Front. Psychol., 14 January 2020
Sec. Personality and Social Psychology

The Relationship Between Personality Traits and Coping Styles Among First-Time and Recurrent Prisoners in Poland

Magdalena Leszko1*, Rafał Iwański2 and Aneta Jarzębińska2
  • 1Department of Psychology, University of Szczecin, Szczecin, Poland
  • 2Department of Pedagogy, University of Szczecin, Szczecin, Poland

Individuals with certain personality traits employ adaptive coping strategies. Little research, however, has examined coping strategies among incarcerated individuals. A cross-sectional study was conducted among 465 males who served time in five different prisons in Poland. We examined the relationship between the Big Five personality dimensions and coping styles, and the results demonstrated that neuroticism predicts emotion-oriented coping whereas conscientiousness predicts task-oriented coping strategies. A better understanding of the role of personality traits and its relation to coping strategies may allow for more targeted and effective psychological interventions that will, in turn, improve inmates’ abilities to cope with stress.


The deleterious effects of stress on mental and physical health are well-documented (e.g., Schneiderman et al., 2005; Yaribeygi et al., 2017). Stress is inevitable and every individual experiences some form of stress to which one responds using different strategies in order to reduce negative emotions. Efforts to understand the impact of stress have increasingly focused on the role of coping strategies (e.g., Carver et al., 1989). Although coping has been conceptualized in different ways, many theorists emphasize that coping can be defined as a physiological, behavioral, emotional, and cognitive reaction to changes in environment (Lazarus and Folkman, 1984; Compas et al., 2001; Beutler et al., 2003). Even though coping is a dynamic process that fluctuates over time in response to changing demands and appraisals of the situation, most individuals respond to stress in a consistent manner and apply one style over a variety of situations (Endler, 2009).

Responses to stressful events or conditions are typically broken into three main coping styles: task-oriented, emotion-oriented, and avoidant-oriented coping (Endler and Parker, 1990). Task-oriented coping refers to a response that aims at reducing or removing the source of stress by taking action to solve the problem or altering the situation if the problem cannot be removed. Emotion-oriented coping is self-oriented and includes a variety of behaviors which aim at diminishing distress caused by the stressors. Such behaviors may include the expression of negative emotions or seeking emotional support. The avoidance-oriented coping style can take a form of activities that allow people to emotionally or physically distance themselves from the stressor by, for example, denying, engaging in distracting behavior (e.g., performing a different task) or employing maladaptive behaviors such as alcohol or drug abuse. Studies have shown that inadequate coping skills are related to an increased likelihood of both mental disorders and suicidal behavior (Shneidman, 1992; Horwitz et al., 2011), whereas adaptive coping (e.g., task-oriented coping) decreases symptoms of adverse psychological reactions to stress (e.g., Antoni et al., 2001; Connor-Smith and Compas, 2004). Thus, it is important to understand what factors affect coping strategies.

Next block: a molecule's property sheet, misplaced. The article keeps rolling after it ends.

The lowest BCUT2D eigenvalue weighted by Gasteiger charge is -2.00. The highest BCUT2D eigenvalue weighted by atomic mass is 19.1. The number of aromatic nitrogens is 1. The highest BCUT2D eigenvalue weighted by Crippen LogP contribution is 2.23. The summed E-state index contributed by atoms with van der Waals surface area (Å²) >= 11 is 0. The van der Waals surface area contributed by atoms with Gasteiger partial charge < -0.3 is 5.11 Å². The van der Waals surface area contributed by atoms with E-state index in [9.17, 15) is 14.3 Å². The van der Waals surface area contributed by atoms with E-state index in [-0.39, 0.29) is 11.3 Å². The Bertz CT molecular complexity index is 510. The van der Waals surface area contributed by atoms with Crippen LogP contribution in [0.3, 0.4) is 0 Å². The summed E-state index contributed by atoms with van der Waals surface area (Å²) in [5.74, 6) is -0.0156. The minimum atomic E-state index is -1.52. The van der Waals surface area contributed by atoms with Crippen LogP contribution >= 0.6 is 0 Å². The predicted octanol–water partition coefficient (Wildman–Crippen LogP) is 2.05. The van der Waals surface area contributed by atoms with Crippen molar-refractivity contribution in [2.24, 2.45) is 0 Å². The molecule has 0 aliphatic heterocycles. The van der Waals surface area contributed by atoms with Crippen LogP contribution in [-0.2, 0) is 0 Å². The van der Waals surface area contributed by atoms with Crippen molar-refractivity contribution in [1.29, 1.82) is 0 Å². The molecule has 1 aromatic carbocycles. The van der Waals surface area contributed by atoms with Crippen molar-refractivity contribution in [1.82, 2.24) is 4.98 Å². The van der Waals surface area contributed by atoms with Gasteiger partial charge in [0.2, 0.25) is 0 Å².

Research findings indicate that how an individual copes with various problems may be influenced by personality traits (Costa et al., 1996). It has been empirically established that the “Big Five” personality traits of neuroticism (vs. emotional stability), extraversion (vs. introversion), openness to experience (vs. closeness to experience), conscientiousness (vs. lack of direction), and agreeableness (vs. antagonism), are associated with one’s coping strategy selection (Kardum and Krapić, 2001; Connor-Smith and Flachsbart, 2007). For example, individuals high on the neuroticism dimension tend to experience more intense emotional and physiological reaction to stress and evaluate stressors as highly threatening (Costa and McCrae, 1987; Penley and Tomaka, 2002). In order to decrease negative affect such as anxiety, sadness, or depression, these individuals rely on emotion-oriented coping or disengagement. That allows them a temporary relief from experiencing unpleasant emotions but prevents them from engagement in solving the problem (Carver and Connor-Smith, 2010). Another strategy used by individuals high on neuroticism is to seek social support for emotional reasons such as venting (Vollrath et al., 1998). Extraversion has consistently been shown to be moderately correlated with employing problem-solving strategies (Vollrath, 2001). Individuals high on extraversion are also more likely to seek instrumental support (asking for advice or information) (e.g., Russell et al., 1997; Asendorf and Wilpers, 1998). Individuals with high levels of conscientiousness are more self-disciplined, goal-directed (Costa and McCrae, 1992), tend to be careful about taking action that could possibly damage their reputation (Caligiuri, 2000) but focus on organizing plans that will alleviate the impact of a stressful situation (Ferguson, 2001). Findings on conscientiousness demonstrate that this personality trait is associated with distraction or cognitive restructuring (e.g., evaluating and modifying negative thoughts, shifting attention from the negative toward positive thoughts or activities) (Vollrath and Torgersen, 2000; Connor-Smith and Flachsbart, 2007). With regard to agreeableness, most studies have found a significant positive correlation between this personality trait and seeking social support and cognitive restructuring (Penley and Tomaka, 2002; Carver and Connor-Smith, 2010). Finally, high scores on openness to experience have demonstrated an association with positive reappraisal, seeking information, and problem solving, but a negative association with avoidance coping (Rothbart and Bates, 1998; Penley and Tomaka, 2002; Carver and Connor-Smith, 2010).